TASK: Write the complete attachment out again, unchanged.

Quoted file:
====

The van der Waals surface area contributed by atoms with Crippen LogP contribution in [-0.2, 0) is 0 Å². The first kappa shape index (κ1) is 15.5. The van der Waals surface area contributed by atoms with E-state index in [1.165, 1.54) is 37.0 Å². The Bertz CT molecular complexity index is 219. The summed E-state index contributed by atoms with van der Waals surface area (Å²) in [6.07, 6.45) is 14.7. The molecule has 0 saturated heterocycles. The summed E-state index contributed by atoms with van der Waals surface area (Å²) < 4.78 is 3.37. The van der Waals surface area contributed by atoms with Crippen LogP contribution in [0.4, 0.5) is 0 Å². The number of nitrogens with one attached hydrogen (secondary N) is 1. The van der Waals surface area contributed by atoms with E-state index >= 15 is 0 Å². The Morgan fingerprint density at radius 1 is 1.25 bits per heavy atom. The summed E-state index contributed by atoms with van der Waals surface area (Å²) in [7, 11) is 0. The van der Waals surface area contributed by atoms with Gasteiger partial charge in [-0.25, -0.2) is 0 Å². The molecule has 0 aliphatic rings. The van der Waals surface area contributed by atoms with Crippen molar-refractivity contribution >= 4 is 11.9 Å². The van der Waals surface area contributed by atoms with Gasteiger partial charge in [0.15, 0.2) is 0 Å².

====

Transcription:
The van der Waals surface area contributed by atoms with Crippen LogP contribution in [-0.2, 0) is 0 Å². The first kappa shape index (κ1) is 15.5. The van der Waals surface area contributed by atoms with E-state index in [1.165, 1.54) is 37.0 Å². The Bertz CT molecular complexity index is 219. The summed E-state index contributed by atoms with van der Waals surface area (Å²) in [6.07, 6.45) is 14.7. The molecule has 0 saturated heterocycles. The summed E-state index contributed by atoms with van der Waals surface area (Å²) < 4.78 is 3.37. The van der Waals surface area contributed by atoms with Crippen LogP contribution in [0.4, 0.5) is 0 Å². The number of nitrogens with one attached hydrogen (secondary N) is 1. The van der Waals surface area contributed by atoms with E-state index >= 15 is 0 Å². The Morgan fingerprint density at radius 1 is 1.25 bits per heavy atom. The summed E-state index contributed by atoms with van der Waals surface area (Å²) in [7, 11) is 0. The van der Waals surface area contributed by atoms with Gasteiger partial charge in [-0.25, -0.2) is 0 Å². The molecule has 0 aliphatic rings. The van der Waals surface area contributed by atoms with Crippen molar-refractivity contribution >= 4 is 11.9 Å². The van der Waals surface area contributed by atoms with Gasteiger partial charge in [0.15, 0.2) is 0 Å².